Essentially the AA rule changed from 2009 to 2010. 2009 was the last time that AA kicked in, and in that election the way they decided the winners was to run the election as usual, and then choose the 3 highest ranked non-wom*n identifying candidates and the 3 highest ranked wom*n identifying candidates. (This occurred because only two wom*n identifying candidates appeared in the top 6). This was a problem, because Melissa Brooks was ranked 10th, and during the counting she was “eliminated” and her preferences flowed to other candidates. She was duly elected through AA after the count had finished. Although the outcome would have been the same, this could have led to serious problems of double-voting which can skew the outcome. Therefore in 2010 they introduced a new method to implement AA (which hadn’t been employed until last night). Which was “if there are only 3 wom*n identifying candidates remaining in the count, and one of them is in last place, instead of eliminating them, eliminate the lowest polling non-wom*n identifying candidate instead” In the context of last night, when there were only 7 candidates remaining, and therefore one left to be eliminated, there were only three wom*n identifying candidates remaining, and they were in 3rd, 6th and 7th. So, instead of eliminating the wom*n identifying candidate in 7th, they were forced to eliminate the lowest polling non-wom*n identifying candidate, being Georg Tamm (who was at that point in 5th place). AA therefore only kicked in for Shannen Potter, as if she had been eliminated, there would only have been 6 candidates left and Tiff Alexander would have been elected regardless. The only difference in results (apart from the final order of election of the candidates, which was yet to be finalised as of last night) is that Georg Tamm was replaced by Shannen Potter. In order to decide the final order, Georg’s preferences will move to the remaining candidates. If this had happened in an earlier stage of counting (such as Melissa Brooks in 2009) then non-wom*n identifying candidates with greater votes than Mel would have begun to be eliminated, and their votes distributed (which is only fair!)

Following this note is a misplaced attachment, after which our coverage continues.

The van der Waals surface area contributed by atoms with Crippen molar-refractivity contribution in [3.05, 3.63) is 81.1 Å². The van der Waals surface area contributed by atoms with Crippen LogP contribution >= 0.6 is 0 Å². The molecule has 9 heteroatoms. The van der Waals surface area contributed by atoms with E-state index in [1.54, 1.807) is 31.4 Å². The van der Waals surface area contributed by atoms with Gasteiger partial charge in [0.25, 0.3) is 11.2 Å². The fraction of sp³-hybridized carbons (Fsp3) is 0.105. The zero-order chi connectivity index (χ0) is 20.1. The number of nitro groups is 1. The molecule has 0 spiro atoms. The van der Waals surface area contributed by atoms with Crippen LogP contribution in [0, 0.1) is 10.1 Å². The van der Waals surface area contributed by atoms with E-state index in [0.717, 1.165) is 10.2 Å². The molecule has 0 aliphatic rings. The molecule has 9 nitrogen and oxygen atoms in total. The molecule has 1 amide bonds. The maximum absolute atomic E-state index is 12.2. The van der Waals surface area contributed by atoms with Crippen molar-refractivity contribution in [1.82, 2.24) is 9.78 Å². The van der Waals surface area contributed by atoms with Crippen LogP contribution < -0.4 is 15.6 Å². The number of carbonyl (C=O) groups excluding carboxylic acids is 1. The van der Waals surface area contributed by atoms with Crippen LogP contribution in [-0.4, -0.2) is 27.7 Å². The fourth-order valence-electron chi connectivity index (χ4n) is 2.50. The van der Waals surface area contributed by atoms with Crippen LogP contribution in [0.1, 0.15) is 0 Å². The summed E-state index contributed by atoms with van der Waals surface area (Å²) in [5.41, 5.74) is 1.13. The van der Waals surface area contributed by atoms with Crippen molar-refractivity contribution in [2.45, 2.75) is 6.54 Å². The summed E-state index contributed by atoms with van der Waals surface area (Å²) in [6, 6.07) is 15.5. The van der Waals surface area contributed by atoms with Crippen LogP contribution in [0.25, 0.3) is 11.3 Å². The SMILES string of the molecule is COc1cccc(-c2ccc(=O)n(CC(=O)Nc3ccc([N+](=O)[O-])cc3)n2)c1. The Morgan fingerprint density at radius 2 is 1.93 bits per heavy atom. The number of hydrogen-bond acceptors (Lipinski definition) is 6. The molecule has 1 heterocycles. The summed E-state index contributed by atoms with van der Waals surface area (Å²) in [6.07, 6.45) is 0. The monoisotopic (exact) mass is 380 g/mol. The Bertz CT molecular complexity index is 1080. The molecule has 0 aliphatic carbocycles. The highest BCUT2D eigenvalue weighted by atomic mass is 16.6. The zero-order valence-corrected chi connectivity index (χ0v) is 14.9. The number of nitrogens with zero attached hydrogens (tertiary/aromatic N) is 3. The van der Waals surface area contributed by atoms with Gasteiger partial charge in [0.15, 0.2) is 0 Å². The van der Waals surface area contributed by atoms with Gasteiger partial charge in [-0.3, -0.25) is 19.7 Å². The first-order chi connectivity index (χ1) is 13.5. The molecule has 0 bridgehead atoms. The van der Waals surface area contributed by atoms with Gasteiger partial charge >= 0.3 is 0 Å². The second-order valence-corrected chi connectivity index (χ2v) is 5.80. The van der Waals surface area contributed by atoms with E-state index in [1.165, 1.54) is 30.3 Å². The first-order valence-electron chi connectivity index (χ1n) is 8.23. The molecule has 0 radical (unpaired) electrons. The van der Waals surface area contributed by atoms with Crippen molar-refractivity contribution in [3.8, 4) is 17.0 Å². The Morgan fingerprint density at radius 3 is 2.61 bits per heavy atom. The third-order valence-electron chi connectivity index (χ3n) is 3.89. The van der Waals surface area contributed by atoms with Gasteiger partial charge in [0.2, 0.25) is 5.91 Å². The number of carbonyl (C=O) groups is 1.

Honi has to thank Scott Brownless and Tom Clement for their assistance in interpreting the figures from last night’s results, and also clarify that any interpretation they offered was as private citizens and not as associates of the USU.